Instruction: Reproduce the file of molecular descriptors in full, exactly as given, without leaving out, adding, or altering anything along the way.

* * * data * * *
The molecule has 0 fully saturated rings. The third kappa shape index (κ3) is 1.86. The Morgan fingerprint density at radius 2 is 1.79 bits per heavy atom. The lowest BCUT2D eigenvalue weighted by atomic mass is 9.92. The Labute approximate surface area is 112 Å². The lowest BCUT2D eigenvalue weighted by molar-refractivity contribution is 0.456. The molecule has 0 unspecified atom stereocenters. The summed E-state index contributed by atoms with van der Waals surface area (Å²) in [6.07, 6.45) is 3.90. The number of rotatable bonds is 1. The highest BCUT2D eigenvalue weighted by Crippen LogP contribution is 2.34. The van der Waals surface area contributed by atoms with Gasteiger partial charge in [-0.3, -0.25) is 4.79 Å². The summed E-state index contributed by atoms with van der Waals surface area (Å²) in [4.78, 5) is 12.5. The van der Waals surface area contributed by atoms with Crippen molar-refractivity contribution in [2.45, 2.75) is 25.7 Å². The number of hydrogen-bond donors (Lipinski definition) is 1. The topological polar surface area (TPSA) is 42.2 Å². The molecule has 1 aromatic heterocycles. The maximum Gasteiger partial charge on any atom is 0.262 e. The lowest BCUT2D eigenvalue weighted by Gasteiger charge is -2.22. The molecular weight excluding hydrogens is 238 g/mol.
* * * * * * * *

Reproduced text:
The molecule has 0 fully saturated rings. The third kappa shape index (κ3) is 1.86. The Morgan fingerprint density at radius 2 is 1.79 bits per heavy atom. The lowest BCUT2D eigenvalue weighted by atomic mass is 9.92. The Labute approximate surface area is 112 Å². The lowest BCUT2D eigenvalue weighted by molar-refractivity contribution is 0.456. The molecule has 0 unspecified atom stereocenters. The summed E-state index contributed by atoms with van der Waals surface area (Å²) in [6.07, 6.45) is 3.90. The number of rotatable bonds is 1. The highest BCUT2D eigenvalue weighted by Crippen LogP contribution is 2.34. The van der Waals surface area contributed by atoms with Gasteiger partial charge in [-0.3, -0.25) is 4.79 Å². The summed E-state index contributed by atoms with van der Waals surface area (Å²) in [4.78, 5) is 12.5. The van der Waals surface area contributed by atoms with Crippen molar-refractivity contribution in [2.45, 2.75) is 25.7 Å². The number of hydrogen-bond donors (Lipinski definition) is 1. The topological polar surface area (TPSA) is 42.2 Å². The molecule has 1 aromatic heterocycles. The maximum Gasteiger partial charge on any atom is 0.262 e. The lowest BCUT2D eigenvalue weighted by Gasteiger charge is -2.22. The molecular weight excluding hydrogens is 238 g/mol.